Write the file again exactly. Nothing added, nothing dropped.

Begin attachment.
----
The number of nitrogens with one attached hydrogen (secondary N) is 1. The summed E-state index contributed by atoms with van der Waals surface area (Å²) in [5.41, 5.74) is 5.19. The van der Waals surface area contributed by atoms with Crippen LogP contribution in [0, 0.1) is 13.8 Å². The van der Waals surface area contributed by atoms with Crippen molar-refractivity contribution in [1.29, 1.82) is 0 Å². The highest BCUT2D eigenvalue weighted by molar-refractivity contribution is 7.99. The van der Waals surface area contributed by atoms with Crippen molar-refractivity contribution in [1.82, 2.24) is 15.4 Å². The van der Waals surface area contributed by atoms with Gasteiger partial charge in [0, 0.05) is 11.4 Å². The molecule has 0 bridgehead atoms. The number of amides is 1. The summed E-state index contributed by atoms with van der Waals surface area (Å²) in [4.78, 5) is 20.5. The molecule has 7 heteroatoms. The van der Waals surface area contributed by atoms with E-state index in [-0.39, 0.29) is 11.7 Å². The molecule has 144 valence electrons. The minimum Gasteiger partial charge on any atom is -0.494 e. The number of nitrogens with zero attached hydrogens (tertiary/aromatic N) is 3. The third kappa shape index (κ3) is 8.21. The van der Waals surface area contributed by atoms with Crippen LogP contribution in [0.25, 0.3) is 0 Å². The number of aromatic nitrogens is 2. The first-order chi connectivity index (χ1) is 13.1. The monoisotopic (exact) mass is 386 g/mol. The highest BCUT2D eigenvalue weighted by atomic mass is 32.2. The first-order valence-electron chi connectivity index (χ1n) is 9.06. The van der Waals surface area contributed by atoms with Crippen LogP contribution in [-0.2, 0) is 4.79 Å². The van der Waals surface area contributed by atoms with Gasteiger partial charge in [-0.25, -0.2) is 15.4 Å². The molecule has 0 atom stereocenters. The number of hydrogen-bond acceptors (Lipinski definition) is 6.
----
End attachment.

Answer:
The number of nitrogens with one attached hydrogen (secondary N) is 1. The summed E-state index contributed by atoms with van der Waals surface area (Å²) in [5.41, 5.74) is 5.19. The van der Waals surface area contributed by atoms with Crippen LogP contribution in [0, 0.1) is 13.8 Å². The van der Waals surface area contributed by atoms with Crippen molar-refractivity contribution in [1.29, 1.82) is 0 Å². The highest BCUT2D eigenvalue weighted by molar-refractivity contribution is 7.99. The van der Waals surface area contributed by atoms with Crippen molar-refractivity contribution in [1.82, 2.24) is 15.4 Å². The van der Waals surface area contributed by atoms with Gasteiger partial charge in [0, 0.05) is 11.4 Å². The molecule has 0 bridgehead atoms. The number of amides is 1. The summed E-state index contributed by atoms with van der Waals surface area (Å²) in [4.78, 5) is 20.5. The molecule has 7 heteroatoms. The van der Waals surface area contributed by atoms with E-state index in [-0.39, 0.29) is 11.7 Å². The molecule has 144 valence electrons. The minimum Gasteiger partial charge on any atom is -0.494 e. The number of nitrogens with zero attached hydrogens (tertiary/aromatic N) is 3. The third kappa shape index (κ3) is 8.21. The van der Waals surface area contributed by atoms with Crippen LogP contribution in [0.25, 0.3) is 0 Å². The number of aromatic nitrogens is 2. The first-order chi connectivity index (χ1) is 13.1. The monoisotopic (exact) mass is 386 g/mol. The highest BCUT2D eigenvalue weighted by atomic mass is 32.2. The first-order valence-electron chi connectivity index (χ1n) is 9.06. The van der Waals surface area contributed by atoms with Crippen LogP contribution in [-0.2, 0) is 4.79 Å². The van der Waals surface area contributed by atoms with Gasteiger partial charge in [-0.25, -0.2) is 15.4 Å². The molecule has 0 atom stereocenters. The number of hydrogen-bond acceptors (Lipinski definition) is 6.